Any, age 12 years or older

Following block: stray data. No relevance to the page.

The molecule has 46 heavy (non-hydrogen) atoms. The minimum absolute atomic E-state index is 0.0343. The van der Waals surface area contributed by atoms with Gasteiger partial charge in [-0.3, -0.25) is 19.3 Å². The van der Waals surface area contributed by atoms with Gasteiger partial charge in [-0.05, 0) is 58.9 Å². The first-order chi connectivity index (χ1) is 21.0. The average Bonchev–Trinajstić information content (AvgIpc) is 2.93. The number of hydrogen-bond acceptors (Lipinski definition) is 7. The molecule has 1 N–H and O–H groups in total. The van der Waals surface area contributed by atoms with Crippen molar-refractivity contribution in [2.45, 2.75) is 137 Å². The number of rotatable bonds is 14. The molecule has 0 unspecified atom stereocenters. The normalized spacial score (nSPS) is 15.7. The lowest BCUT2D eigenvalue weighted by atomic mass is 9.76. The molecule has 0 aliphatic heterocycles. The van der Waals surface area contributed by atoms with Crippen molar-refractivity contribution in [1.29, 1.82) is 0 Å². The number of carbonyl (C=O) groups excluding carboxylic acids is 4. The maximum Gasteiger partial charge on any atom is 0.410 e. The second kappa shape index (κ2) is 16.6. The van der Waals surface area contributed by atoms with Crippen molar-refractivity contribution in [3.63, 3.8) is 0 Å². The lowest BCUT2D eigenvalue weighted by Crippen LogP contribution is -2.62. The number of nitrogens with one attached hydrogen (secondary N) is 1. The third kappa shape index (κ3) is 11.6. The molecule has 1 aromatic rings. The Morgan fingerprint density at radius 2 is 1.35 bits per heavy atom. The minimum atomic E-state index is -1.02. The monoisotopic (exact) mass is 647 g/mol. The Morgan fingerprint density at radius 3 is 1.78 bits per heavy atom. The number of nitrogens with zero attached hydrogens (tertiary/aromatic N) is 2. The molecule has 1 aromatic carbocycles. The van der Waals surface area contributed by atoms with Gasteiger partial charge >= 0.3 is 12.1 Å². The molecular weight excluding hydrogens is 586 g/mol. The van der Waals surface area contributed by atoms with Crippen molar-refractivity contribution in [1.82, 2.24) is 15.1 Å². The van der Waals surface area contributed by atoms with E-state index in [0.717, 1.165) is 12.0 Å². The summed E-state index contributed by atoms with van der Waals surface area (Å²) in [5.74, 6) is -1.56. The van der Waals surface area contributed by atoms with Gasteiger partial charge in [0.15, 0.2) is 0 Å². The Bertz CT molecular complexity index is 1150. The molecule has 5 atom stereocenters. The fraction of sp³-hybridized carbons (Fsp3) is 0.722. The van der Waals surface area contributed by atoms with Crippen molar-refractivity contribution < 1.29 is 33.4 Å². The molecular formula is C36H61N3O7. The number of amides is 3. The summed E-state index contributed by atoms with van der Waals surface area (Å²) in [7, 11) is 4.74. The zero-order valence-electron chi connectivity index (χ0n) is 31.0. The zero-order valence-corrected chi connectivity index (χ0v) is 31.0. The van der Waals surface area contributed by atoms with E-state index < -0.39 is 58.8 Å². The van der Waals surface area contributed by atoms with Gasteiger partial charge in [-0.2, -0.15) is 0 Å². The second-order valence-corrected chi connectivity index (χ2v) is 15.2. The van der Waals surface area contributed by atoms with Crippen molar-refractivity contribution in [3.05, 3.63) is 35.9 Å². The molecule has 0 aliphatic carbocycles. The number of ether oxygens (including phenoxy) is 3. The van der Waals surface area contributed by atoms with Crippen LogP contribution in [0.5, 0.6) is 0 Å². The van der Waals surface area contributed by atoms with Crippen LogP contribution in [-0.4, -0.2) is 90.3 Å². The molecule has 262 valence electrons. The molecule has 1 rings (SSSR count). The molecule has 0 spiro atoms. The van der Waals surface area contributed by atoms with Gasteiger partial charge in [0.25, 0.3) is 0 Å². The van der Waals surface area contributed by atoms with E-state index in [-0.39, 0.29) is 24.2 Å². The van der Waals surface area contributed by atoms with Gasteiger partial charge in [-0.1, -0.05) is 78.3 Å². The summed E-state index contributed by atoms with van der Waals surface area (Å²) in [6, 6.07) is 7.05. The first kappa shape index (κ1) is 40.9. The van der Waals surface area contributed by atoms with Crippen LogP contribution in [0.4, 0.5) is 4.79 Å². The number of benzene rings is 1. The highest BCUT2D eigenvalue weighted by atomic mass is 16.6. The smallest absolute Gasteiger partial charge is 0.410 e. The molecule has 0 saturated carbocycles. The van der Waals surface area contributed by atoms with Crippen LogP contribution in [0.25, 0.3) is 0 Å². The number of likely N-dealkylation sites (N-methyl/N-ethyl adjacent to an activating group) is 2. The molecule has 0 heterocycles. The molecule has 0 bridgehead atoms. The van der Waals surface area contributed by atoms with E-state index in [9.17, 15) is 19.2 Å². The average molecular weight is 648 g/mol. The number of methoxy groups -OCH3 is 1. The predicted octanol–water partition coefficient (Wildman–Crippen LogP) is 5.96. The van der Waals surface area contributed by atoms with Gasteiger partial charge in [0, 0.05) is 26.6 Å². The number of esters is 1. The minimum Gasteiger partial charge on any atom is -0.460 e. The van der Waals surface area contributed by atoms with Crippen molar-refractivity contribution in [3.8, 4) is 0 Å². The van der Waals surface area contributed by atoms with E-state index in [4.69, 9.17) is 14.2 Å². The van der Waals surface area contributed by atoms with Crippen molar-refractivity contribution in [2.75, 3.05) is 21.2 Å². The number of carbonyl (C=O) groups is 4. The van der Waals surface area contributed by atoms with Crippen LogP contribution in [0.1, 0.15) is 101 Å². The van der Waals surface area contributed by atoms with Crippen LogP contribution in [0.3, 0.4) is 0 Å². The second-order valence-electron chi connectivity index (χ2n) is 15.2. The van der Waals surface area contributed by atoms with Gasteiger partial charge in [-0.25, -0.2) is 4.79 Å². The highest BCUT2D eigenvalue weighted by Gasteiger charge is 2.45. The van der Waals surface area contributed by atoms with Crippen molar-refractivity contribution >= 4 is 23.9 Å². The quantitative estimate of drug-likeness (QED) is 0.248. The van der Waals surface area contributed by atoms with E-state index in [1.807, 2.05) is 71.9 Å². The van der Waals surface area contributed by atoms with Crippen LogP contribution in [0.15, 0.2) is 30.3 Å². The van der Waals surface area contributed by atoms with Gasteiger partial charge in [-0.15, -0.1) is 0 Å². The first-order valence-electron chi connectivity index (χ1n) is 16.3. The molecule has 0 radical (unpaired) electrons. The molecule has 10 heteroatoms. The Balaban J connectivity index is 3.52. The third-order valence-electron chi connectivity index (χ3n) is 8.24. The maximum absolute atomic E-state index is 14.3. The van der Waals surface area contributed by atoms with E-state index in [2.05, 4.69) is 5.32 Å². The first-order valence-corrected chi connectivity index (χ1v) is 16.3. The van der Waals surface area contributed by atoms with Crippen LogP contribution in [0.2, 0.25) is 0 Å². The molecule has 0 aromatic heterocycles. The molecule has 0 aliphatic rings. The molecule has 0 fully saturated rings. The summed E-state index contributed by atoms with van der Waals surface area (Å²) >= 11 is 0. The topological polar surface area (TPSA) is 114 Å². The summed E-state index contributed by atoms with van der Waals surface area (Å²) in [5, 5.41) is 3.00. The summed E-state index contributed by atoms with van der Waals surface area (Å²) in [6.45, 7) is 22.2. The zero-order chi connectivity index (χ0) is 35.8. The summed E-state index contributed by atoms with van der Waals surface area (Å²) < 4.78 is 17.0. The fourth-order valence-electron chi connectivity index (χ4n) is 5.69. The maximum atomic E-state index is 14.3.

Effectiveness and Safety of Experimental BIIB093 (Glibenclamide) for Severe Cerebral Edema (fluid around brain) After Stroke